BAKU, Azerbaijan, Sept.30. Severe gas demand destruction in Europe is necessary for getting through this winter, Trend reports with reference to Oxford Institute of Energy Studies (OIES).
OIES report reveals that the countries that are most impacted by reduced or no imports of pipeline gas from Russia are all in Central Europe – Germany, Czech Republic, Slovakia, Austria and Hungary.
“If flows from Russia were to halt completely, then this area would be reliant on a small amount of its own production and imports from Norway (into Germany), Belgium and the Netherlands. There is little or no prospect of any imports from southern Europe or from France. The Netherlands still has its own production from Groningen, although this is declining, and together with Belgium also imports from Norway, the UK and LNG,” said OIES.
The analysts of Oxford Institute note that for the coming 2022/23 winter, the available supply, including withdrawals from storage, looks to be short of the volume required to meet a cold January peak, without full imports from the UK, which are unlikely in a cold winter.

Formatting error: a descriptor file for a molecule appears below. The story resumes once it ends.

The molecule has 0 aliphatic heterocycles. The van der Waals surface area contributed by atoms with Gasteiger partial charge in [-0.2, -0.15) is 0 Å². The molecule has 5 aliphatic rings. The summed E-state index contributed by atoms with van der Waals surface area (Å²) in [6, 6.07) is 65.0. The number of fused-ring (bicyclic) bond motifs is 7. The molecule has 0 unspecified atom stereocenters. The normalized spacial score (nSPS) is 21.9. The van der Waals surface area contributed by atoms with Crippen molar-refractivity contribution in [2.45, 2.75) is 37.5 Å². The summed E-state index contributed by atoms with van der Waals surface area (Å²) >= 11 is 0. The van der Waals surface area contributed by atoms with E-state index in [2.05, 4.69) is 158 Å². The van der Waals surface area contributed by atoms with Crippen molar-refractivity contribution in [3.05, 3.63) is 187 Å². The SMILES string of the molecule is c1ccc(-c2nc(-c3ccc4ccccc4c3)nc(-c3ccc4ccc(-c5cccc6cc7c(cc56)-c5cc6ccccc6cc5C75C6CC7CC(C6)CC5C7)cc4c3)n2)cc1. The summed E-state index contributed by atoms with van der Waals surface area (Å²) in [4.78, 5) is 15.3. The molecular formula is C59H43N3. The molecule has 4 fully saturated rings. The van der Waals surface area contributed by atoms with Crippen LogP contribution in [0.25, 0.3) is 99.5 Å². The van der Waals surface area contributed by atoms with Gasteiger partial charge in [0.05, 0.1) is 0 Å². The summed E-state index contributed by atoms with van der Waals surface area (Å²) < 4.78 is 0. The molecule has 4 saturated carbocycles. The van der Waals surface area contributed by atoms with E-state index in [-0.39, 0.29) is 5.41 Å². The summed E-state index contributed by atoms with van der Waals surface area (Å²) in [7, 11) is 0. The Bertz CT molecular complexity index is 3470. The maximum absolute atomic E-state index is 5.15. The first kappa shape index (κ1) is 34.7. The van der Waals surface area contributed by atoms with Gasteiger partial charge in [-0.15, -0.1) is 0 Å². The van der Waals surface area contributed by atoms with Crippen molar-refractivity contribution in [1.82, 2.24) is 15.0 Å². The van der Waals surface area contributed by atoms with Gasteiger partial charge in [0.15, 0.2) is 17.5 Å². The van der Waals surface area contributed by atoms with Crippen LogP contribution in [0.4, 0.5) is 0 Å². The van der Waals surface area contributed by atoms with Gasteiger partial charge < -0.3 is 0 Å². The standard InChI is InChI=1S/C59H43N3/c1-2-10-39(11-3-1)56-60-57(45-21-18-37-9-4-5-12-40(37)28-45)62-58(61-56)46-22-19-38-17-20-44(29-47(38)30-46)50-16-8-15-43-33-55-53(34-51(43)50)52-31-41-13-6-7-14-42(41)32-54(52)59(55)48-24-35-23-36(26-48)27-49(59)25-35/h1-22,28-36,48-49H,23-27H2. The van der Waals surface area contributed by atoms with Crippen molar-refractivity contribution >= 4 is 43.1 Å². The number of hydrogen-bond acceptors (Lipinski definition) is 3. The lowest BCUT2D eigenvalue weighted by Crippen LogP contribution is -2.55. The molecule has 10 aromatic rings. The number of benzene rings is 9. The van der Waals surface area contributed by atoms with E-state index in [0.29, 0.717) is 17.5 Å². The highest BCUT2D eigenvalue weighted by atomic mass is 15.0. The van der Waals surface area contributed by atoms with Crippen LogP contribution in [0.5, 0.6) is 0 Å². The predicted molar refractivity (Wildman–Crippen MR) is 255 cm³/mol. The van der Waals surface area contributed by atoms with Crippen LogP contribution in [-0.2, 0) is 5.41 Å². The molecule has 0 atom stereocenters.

“For the winter as a whole, if it is cold, then the sub-region may just about get through by fully depleting storage, without any serious demand destruction. This would, however, depend on imports from Russia continuing at current rates of 80 mmcmd. This scenario, however, would mean starting the summer of 2023 with nothing in storage and much reduced capacity to fill storage through the summer.
The addition of substantial amounts of LNG import capacity in Germany especially, helps but some of the LNG seems likely to be diverted from the UK, with the UK exporting less. Even with Russian pipe imports, storage may only be 35 per cent full by the beginning of the 2023/24 winter. This suggests that getting through that winter would be impossible without severe gas demand destruction in the impacted countries. Lower, or no, Russian flows to the EU would be very problematic for this coming winter and catastrophic for the 2023/24 winter.”
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